A niche lens grinder goes on a journey born of macabre curiosity.
I used to make lenses for animals. Any animal at all, from the gargantuan blue whale to the smallest flea. Any animal that could be short or long sighted was a potential recipient. Besides, I couldn't really afford to be picky about my clientele, since most people don't seem to care about the diminished advantages of their short sighted cousins. They'll buy their pets hats and clothes, treat them like their children, let them eat at the table, but they won't give a hoot as to whether their dog can appreciate the "Life is Ruff" t-shirt they're wearing.
I was lucky to get a customer a month; my income was barely enough to pay for my one room apartment. Most of them were zoo owners, who hoped that bespectacled gorillas, snakes and lions (I also made prescription goggles for the sharks and manatees) would draw in the punters, but I also got a small number of eccentrics who bought monocles and lorgnettes and pince-nez for their flamingos and iguanas and chimpanzees. This was fine, since it left me sufficient time to perfect my craft, and fashion lenses of popular sizes in advance.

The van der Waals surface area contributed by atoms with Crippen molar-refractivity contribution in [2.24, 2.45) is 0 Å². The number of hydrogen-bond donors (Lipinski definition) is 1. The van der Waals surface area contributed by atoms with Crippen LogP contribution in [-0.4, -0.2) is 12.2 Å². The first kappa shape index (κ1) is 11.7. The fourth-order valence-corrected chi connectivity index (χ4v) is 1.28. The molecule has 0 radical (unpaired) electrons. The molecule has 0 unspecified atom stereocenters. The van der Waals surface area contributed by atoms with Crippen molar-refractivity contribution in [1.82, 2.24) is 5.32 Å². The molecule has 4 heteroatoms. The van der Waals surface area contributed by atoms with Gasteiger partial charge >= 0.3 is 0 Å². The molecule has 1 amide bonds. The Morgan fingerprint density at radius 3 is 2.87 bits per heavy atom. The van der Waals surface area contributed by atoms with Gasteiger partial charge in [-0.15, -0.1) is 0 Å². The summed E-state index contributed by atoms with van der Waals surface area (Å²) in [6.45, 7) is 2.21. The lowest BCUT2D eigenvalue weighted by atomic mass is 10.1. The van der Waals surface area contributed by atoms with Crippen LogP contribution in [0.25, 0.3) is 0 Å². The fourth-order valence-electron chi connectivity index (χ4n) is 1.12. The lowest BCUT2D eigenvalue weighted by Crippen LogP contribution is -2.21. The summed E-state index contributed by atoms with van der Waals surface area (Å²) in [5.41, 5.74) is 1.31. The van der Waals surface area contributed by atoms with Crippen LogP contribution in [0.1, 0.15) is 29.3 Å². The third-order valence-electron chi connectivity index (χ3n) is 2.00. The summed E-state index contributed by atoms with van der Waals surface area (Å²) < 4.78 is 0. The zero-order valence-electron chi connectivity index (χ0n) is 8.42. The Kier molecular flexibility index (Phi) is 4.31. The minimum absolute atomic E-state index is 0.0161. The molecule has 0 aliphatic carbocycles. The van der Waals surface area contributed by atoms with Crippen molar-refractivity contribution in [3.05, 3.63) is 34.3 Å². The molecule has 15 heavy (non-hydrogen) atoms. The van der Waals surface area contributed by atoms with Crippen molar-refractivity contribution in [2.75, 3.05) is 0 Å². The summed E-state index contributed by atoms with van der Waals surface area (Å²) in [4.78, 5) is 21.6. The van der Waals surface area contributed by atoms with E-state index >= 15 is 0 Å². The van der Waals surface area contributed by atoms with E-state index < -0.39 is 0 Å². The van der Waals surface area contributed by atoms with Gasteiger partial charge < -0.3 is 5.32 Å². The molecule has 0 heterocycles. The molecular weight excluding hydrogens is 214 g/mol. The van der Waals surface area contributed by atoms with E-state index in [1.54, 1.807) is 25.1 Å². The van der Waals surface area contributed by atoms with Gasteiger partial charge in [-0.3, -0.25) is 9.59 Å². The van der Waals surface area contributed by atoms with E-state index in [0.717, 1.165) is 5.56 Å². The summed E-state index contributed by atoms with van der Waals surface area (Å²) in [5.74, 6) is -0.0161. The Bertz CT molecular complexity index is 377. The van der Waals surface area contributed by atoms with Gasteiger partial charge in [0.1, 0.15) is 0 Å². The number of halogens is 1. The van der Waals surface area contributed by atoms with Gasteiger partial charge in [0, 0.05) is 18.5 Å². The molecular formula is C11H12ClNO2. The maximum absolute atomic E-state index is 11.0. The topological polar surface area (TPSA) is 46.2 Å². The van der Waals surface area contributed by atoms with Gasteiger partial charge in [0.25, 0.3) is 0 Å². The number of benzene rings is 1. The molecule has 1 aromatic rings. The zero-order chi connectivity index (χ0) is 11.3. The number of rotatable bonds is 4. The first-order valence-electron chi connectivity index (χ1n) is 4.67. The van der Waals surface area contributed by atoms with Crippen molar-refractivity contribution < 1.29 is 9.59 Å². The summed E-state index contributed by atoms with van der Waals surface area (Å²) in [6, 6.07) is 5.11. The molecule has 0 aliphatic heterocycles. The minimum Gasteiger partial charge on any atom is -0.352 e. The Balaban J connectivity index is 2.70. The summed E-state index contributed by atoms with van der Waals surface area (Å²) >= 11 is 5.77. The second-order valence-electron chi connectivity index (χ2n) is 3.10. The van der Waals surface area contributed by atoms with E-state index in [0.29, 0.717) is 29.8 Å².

But one day I received a visit from a customer that appeared neither to be an extravagantly rich eccentric nor a smartly dressed zoo manager. He was slightly older than me, maybe twenty five, and wore a blue and red poka dot jumper with jeans, and combed over brown hair. The gentleman was thoroughly average, except for the gleaming diamond teeth jutting out of his ever-grinning mouth. With cut-glass diction, he made a request that would soon end my career as a lens grinder. He moved into the light of my dusty workroom, above the small shop that looked antiquated and out of place on the high street.
"Good morning. Is this Optical Kingdom?"
"That's what the sign above the shop says."
"Wonderful. Then I would like you to make a contact lens for me."
"Interesting. What animal is it for?"
"The... animal, doesn't have a name."
"Okay. How big do you want the lens to be?"
"The exact measurements are quite precise, do you have a pen..."
I stood up in shock and disbelief. The size of lens he asked for was too large. Too large for any animal on this Earth. I scolded the gentleman for wasting my time, and ordered him to leave, before I called the authorities. He left, and blood gushed through my ears, warming my entire body. I cleaned the lenses of my glasses, nervously.
That evening, as I locked up for the weekend, I couldn't help but feel that someone, something, was watching me, from far away.